By Alan Prendergast
By Michael Roberts
By Michael Roberts
By Amber Taufen
By Patricia Calhoun
By William Breathes
By Michael Roberts
By Melanie Asmar
On November 10, patriot-cum-vandal Robert Rowan ("El Dildo Bandito," aka "El Dicko") made off with 21 ceramic penises that had been the focal point (and how!) of artist Susanne Walker's "Hanging 'em Out to Dry" ("How's It Hanging?" November 15). And this past Monday, another freelance art critic absconded with a second piece from the show, a sculpture of a nude female torso. At this point, there may be nothing left by the time the exhibit is scheduled to be taken down from the Boulder Public Library on November 26.
Nothing but another bizarre chapter in Boulder history. Not to be outdone by Senator Ben Nighthorse Campbell, who'd sent the library a letter of protest along with a flag, Congressman Tom Tancredo has introduced legislation that would prohibit any local government or company that bans the American flag from collecting federal funds -- and Boulder is number one on his hit parade. After all, the whole phallic flap didn't raise its ugly head until library director Marcelee Gralapp refused to hang a large flag in the library entrance (never mind the numerous flags already displayed outside the building), explaining that it might offend patrons. Unlike penises, for example. "One of the advantages of being in Congress is when you get ticked off, you have this opportunity," Tancredo admits. He was already peeved about Berkeley's anti-flag policies, he says, "and then I find out about Boulder, and it's literally a gift from God. You could not have painted a more dramatic picture of this issue."
The police, who'd taken the penises into evidence, have now returned them to the artist. The whereabouts of the sculpture are still unknown -- but you can bet that torso will emerge wrapped in a flag, like so many controversies these days.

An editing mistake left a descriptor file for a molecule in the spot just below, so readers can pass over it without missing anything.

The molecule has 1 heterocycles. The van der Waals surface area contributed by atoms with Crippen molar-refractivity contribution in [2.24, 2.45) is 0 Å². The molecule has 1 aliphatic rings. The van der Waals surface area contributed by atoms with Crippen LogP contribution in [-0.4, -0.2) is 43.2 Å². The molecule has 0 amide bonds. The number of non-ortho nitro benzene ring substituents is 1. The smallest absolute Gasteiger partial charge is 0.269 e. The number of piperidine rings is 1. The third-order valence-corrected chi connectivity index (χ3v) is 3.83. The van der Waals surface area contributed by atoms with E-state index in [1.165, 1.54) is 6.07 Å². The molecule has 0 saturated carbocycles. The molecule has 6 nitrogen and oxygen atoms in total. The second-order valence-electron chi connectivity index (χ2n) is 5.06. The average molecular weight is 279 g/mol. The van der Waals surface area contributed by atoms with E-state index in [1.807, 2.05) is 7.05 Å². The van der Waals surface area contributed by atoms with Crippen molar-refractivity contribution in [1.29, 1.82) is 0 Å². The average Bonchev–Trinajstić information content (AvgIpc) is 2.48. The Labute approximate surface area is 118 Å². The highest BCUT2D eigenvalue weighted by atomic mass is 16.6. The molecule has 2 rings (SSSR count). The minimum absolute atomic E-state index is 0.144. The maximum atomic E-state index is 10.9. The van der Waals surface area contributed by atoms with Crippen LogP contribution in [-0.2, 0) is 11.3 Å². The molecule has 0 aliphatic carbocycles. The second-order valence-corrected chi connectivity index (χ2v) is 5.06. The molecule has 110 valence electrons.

Meanwhile, at the Denver Public Library, the controversy isn't over dildos, but rather who believes they're getting screwed by librarian Rick Ashton's reorganization plans ("Cheese Wiz," November 8). From requesting -- firmly -- that all 500 employees at this institution devoted to critical thinking read the insipid Who Moved My Cheese?, to moving many of those employees from their longtime posts, to decentralizing the power of the Central Library, Ashton's making a lot of changes. Library patrons will get a chance to discuss those changes -- lumped together under the Ashton-designed rubric "Your Library in a Changing World" -- at the first in a series of Town Hall meetings, set for 7 p.m. December 5 at the Virginia Village Branch Library. "We are developing plans and pursuing actions that will help us survive as a viable, useful organization, today and tomorrow," says Ashton. "In order for the library system to remain viable, we must remain relevant and useful to the community."
And the cheese stands alone.
Also seeking public input are Denver Mayor Wellington and First Lady Wilma Webb, who last week announced a contest to determine where the city's "Salute to American Courage" plaque, dedicated to the crew and passengers of United Airlines Flight 93 ("Local Zeroes," November 8), should go.
No fair answering the obvious: Pennsylvania.
Even though Westword's own contest, "My DIA Horror Story," has officially ended -- the winner, Kathy Cottrell, received a gift certificate to Victoria's Secret, where she can pick up some non-underwire, screener-friendly bras -- the entries keep trickling in. And that trickle could grow to a flood this weekend, judging from the recent Travelocity survey that elevated Denver International Airport from having the third-worst wait in the country to the absolute worst. But while Denver is a town that prides itself on first-place finishes -- Best city for pets! Best city for kids! Best city for kids with pets! -- this is one honor DIA could do without.
Even Denver City Councilman Ed Thomas, who soundly criticized the disastrous situation at DIA in October ("Life in the Slow Lane," October 25), is standing up for Denver. This time. "The truth is DIA was, and is once again, the most efficient airport in the world," he says.
Even so, travelers this weekend should expect some frisky business. Hmmm, that Boulder torso might make a good breast shield...